6 App Types to Make Apple Watch a Must-Have Device
Tucked in among the many iPad-related announcements that Apple CEO Tim Cook made at the company’s October media event in Cupertino, California, was some more news about the highly anticipated Apple Watch. “We have been working with selected third-party developers on Apple Watch — like BMW, like American Airlines, like Starwood — and they’ve created some really unique, personal experiences for Apple Watch,” said Cook. “I’m please to tell you today that we have developed WatchKit, where many other developers can join this party and we are rolling out WatchKit next month in time for our developers to really do some fantastic work before we begin shipping Apple Watch.”
As noted by Cook, Apple has already provided a glimpse of the type of smartwatch apps that will be available from a group of initial partners when it first unveiled the device at its media event in September. Now, with the upcoming release of WatchKit in November, the number of Apple Watch apps should quickly multiply ahead of the device’s release in “early 2015.” Based on the specific apps that have already been revealed by Apple, as well as hints from the app developer community, here are the six major types of apps that will make the Apple Watch a must-have device.
As revealed by Apple during its September media event, BMW has already developed an app that will provide you with a map to your car if you forgot where you parked it. The BMW i app lets you know what your vehicle’s charge level is and — based on the screenshot shown by Apple — it appears that it will also offer confirmation that your vehicle is locked. Another app developed by Citymapper not only provides mass transit directions, it also reminds users when they’ve reached their stop via the Apple Watch’s haptic “tap” function. Similarly, a Pinterest app will alert users when they are near a location they have previously “pinned” and will provide directions to it.
While smartphones have already demonstrated the potential and popularity of navigation apps, the Apple Watch will offer new ways of implementing those apps. Rather than having to constantly glance at a map displayed on a device’s screen or having directions robotically recited out loud, the Apple Watch will be able to navigate a user with discreet taps. For this reason, apps that take advantage of the Apple Watch’s unique navigation potential will likely be a major category in this device’s burgeoning app market.
For a device that is constantly in close contact with a user, it is not surprising that several social media companies have already partnered with Apple to develop apps for the Apple Watch. At its media event in September, Apple revealed that Facebook and Twitter will have apps ready for the Apple Watch when it makes its debut next year. As demonstrated by Apple VP of technology Kevin Lynch, the Facebook app will allow users to scroll through news feeds and receive updates. However, it remains unclear if users will be able to post status updates from the Apple Watch. The Twitter app allows users to views tweets and access the “favorite,” “retweet,” and “dismiss” buttons, as well as send tweets directly from the wrist-worn device.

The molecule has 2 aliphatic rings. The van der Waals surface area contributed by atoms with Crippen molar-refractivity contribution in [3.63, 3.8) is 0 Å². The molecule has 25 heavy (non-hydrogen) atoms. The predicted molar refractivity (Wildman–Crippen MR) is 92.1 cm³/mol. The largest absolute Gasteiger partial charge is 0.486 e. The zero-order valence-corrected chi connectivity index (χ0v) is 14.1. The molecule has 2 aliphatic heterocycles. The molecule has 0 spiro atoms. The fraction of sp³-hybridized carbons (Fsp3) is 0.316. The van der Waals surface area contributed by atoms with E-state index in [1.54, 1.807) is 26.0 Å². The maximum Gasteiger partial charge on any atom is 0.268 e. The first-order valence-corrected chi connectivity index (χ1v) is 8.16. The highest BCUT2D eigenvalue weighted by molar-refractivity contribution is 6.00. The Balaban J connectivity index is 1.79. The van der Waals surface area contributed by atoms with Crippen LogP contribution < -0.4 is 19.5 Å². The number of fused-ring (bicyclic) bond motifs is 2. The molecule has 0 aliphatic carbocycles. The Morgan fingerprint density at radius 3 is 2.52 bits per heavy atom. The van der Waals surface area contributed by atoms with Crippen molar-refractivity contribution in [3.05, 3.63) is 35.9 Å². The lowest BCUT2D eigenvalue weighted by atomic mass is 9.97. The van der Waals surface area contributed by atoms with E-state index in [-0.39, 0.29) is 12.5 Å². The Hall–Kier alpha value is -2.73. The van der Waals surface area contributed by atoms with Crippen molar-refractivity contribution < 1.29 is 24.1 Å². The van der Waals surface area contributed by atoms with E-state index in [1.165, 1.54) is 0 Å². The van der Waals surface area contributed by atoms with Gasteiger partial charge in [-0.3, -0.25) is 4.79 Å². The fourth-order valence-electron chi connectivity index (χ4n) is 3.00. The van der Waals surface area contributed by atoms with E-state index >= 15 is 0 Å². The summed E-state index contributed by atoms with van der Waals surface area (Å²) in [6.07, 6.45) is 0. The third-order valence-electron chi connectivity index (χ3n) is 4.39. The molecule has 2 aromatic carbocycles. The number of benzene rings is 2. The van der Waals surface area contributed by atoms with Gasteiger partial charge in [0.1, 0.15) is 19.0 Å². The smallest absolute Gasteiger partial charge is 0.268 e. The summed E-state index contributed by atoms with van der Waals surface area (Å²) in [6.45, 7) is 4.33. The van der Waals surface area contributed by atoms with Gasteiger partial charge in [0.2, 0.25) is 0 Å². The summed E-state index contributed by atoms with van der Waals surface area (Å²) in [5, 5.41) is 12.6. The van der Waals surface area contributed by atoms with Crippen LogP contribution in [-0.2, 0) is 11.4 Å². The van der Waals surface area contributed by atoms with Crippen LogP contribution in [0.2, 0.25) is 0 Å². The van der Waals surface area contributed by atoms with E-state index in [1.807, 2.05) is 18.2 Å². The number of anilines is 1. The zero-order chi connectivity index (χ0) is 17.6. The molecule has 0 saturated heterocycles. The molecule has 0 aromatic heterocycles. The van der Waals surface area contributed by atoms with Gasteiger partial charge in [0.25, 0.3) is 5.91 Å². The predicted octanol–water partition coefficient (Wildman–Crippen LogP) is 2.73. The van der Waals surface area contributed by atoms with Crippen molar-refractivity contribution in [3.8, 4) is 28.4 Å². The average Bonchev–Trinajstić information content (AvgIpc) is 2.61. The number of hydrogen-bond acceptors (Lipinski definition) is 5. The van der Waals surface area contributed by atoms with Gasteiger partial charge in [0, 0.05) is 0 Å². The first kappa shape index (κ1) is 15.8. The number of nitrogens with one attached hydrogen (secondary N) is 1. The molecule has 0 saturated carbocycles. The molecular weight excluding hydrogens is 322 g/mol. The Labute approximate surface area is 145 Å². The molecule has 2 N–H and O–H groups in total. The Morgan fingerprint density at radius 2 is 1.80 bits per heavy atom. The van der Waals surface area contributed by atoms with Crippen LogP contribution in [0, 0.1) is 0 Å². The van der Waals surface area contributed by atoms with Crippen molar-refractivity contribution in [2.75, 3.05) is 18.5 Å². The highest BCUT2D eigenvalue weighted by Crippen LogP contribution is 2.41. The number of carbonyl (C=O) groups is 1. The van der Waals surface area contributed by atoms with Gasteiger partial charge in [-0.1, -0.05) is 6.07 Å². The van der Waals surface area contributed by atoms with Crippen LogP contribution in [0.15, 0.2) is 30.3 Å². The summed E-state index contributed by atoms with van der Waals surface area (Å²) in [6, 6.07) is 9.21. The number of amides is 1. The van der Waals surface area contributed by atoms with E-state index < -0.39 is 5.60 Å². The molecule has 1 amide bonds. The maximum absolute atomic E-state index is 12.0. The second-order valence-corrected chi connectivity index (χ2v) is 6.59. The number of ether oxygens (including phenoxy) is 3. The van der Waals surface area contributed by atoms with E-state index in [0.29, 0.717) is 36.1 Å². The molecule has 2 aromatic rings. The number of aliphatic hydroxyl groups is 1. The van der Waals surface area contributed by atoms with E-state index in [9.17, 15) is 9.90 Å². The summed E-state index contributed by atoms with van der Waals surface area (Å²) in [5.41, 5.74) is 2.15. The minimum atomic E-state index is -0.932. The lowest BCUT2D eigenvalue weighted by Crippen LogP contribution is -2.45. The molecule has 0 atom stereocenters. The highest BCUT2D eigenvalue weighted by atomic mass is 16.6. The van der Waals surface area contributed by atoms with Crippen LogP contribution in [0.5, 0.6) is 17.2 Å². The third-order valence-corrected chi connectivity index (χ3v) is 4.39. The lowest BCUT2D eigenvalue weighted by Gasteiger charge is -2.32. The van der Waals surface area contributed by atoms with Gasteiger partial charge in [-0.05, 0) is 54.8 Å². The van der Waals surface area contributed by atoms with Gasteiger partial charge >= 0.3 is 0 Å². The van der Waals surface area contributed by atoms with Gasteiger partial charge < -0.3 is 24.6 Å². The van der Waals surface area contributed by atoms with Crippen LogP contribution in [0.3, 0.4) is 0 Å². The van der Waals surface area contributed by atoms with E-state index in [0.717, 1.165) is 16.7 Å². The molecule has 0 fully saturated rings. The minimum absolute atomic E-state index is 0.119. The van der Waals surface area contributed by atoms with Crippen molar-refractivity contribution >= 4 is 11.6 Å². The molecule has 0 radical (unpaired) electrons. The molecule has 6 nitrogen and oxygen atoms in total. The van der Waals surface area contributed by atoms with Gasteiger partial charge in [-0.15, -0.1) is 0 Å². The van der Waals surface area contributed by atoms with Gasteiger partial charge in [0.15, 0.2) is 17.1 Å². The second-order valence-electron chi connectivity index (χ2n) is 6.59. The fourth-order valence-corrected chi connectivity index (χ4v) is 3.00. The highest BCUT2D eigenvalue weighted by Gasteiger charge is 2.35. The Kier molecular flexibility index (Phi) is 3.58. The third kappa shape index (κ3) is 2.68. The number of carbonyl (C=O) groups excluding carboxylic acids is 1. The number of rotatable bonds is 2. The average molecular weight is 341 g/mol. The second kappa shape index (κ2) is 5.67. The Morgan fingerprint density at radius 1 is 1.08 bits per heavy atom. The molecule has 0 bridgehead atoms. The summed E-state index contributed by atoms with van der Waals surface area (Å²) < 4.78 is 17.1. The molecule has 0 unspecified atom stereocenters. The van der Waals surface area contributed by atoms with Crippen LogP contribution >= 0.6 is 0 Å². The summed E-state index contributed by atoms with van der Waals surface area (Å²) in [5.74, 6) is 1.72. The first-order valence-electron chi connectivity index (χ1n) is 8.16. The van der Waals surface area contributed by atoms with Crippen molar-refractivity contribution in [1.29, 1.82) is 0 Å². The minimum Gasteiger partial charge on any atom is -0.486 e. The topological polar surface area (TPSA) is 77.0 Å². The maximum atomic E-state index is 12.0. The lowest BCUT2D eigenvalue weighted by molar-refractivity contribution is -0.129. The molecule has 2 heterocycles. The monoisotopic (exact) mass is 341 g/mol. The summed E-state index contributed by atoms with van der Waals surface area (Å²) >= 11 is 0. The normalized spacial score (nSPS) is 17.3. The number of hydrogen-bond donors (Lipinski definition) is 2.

Many of the Apple Watch’s most unusual features appear to be ideal for social media apps. Besides using the device’s tap feature to notify users when they have a social media update, it’s easy to imagine how savvy social media app developers could incorporate some of the Apple Watch’s other unique capabilities. For example, a social media app could allow users to post a quick doodle to their social media account using the device’s sketch feature. A social media app could even allow users to post a loop of their heartbeat or a sound bite of their voice by incorporating the device’s built-in heart rate sensor or walkie-talkie features.
Apple revealed the potential for check-in apps for the Apple Watch when it briefly discussed two apps made by American Airlines and Starwood Hotels. The American Airlines app will display a digital boarding pass that will expedite check in and baggage pick up. The Starwood Hotels app will not only allow users to check in via their Apple Watches, it will also allow the device to function as an electronic key for their hotel room.
Since the Apple Watch is a wrist-worn gadget that is literally within arm’s reach, it is ideally suited for helping to remove some of the friction associated with travel and hospitality services. Travelers are less likely to lose a boarding pass or a hotel key if it is always strapped to their wrist. This also frees up travelers’ hands to do more useful things, such as carry their luggage. Although Apple didn’t mention Apple Pay integration with these apps, it should be noted that the Apple Watch will also include the company’s NFC-based contactless mobile payments service. Imagine walking into a hotel, checking in and paying with a few taps on your Apple Watch, and then walking up to your hotel room where you can unlock the door by simply waving your arm. Needless to say, there is a lot of growth potential for Apple Watch apps that include check-in features.